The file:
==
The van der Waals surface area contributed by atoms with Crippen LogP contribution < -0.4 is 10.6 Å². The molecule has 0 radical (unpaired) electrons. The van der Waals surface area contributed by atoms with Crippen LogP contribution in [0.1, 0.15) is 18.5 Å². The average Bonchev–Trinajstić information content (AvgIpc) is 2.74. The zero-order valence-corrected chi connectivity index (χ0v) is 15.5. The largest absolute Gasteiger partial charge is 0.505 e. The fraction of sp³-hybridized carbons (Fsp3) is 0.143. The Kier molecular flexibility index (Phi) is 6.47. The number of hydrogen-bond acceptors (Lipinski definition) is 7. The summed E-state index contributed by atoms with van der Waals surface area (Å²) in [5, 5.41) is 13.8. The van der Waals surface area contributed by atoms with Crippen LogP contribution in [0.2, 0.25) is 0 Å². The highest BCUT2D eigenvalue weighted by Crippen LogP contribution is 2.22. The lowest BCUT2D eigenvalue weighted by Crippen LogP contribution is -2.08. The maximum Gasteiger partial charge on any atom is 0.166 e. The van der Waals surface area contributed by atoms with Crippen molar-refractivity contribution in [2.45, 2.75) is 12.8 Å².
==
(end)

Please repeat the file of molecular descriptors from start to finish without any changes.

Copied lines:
The van der Waals surface area contributed by atoms with Crippen LogP contribution < -0.4 is 10.6 Å². The molecule has 0 radical (unpaired) electrons. The van der Waals surface area contributed by atoms with Crippen LogP contribution in [0.1, 0.15) is 18.5 Å². The average Bonchev–Trinajstić information content (AvgIpc) is 2.74. The zero-order valence-corrected chi connectivity index (χ0v) is 15.5. The largest absolute Gasteiger partial charge is 0.505 e. The fraction of sp³-hybridized carbons (Fsp3) is 0.143. The Kier molecular flexibility index (Phi) is 6.47. The number of hydrogen-bond acceptors (Lipinski definition) is 7. The summed E-state index contributed by atoms with van der Waals surface area (Å²) in [5, 5.41) is 13.8. The van der Waals surface area contributed by atoms with Crippen LogP contribution in [0.2, 0.25) is 0 Å². The highest BCUT2D eigenvalue weighted by Crippen LogP contribution is 2.22. The lowest BCUT2D eigenvalue weighted by Crippen LogP contribution is -2.08. The maximum Gasteiger partial charge on any atom is 0.166 e. The van der Waals surface area contributed by atoms with Crippen molar-refractivity contribution in [2.45, 2.75) is 12.8 Å².